In the “Android Edition” of this series, we learned that I’m an embittered anti-social ‘tard, and that tablet PCs are just as susceptible to viruses as any other form of computer. We also learned of the Geinimi Trojan virus, which is affecting Android-based devices. If you don’t know what I’m talking about, please see the Android Edition of our tablet PC virus & malware series. Tell ‘em Greg sent you. Then, poke them in the gut and give them a big ol’ bear hug. Proceed to step three, by bending over and flapping your arms, while walking in increasingly smaller concentric circles. You should pepper your dance with the occasional high-pitched squawk. Good luck. Let me know how it goes.
In late 2010, Lookout™ Mobile Security discovered the Geinimi Trojan virus infecting a number of Android Mobile OS devices. The Trojan virus was discovered in a number of applications, but it was primarily imbedded in games, such as:[checkmark]
- Monkey Jump 2
- Sex Positions
- President vs. Aliens
- City Defense
- Baseball Superstars 2010
Apparently, legitimate apps are cracked by hackers and infected with malicious code. The adulterated apps are then repackaged, and uploaded to Chinese third-party app stores. Given the risks, it’s therefore advisable for Android users to avoid third-party kiosks. In fact, it’s advisable to avoid all third-party kiosks no matter what operating system you use, especially those originating from China.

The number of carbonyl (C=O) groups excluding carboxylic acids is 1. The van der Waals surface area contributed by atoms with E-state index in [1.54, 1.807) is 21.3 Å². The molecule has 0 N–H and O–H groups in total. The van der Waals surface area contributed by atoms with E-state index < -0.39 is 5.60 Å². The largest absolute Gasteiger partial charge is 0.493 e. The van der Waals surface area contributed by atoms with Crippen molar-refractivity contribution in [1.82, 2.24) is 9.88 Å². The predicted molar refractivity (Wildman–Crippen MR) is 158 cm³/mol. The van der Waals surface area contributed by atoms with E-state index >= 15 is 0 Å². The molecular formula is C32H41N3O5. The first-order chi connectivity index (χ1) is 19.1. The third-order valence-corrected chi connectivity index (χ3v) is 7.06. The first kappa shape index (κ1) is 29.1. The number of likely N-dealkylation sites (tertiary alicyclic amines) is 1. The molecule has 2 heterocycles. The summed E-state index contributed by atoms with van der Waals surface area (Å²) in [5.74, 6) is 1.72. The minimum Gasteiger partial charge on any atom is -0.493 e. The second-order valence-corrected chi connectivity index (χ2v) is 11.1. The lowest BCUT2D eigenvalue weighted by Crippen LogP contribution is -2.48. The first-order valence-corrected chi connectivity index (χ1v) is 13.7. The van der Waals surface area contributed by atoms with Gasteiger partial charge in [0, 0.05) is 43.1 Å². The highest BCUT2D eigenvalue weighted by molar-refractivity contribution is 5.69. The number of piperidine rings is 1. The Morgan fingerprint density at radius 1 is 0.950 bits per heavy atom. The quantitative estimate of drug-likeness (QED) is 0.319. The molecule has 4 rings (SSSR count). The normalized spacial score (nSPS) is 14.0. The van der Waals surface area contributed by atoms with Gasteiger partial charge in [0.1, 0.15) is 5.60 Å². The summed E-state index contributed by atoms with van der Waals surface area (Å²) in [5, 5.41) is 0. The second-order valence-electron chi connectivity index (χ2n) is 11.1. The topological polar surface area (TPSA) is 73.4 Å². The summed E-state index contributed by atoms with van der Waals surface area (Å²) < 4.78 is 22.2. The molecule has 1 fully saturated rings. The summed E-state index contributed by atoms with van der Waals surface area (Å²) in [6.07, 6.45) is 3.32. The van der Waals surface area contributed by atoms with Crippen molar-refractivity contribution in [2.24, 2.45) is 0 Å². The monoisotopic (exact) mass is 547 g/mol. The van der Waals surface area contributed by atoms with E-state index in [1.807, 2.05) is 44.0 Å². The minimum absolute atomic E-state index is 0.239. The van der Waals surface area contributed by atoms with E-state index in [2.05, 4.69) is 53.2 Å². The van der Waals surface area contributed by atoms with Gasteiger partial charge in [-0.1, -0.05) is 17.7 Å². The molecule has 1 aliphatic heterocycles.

Apps should only be downloaded from trusted sources such as reputable application markets. When considering an app, purchasers should take into account ratings, user reviews, and the developer of the application. Kevin Mahaffey, Lookout’s Chief Technology Officer says,[blockquote]People should treat their smartphones (tablets) with the same level of caution and awareness as they do their PCs[/blockquote]
Unfortunately, the issue of infected apps is not likely to go away. According to the Lookout™ Mobile Security website,[blockquote]Android users are two and a half times as likely to encounter malware today than 6 months ago and three out of ten Android owners are likely to encounter a web-based threat on their device each year[/blockquote]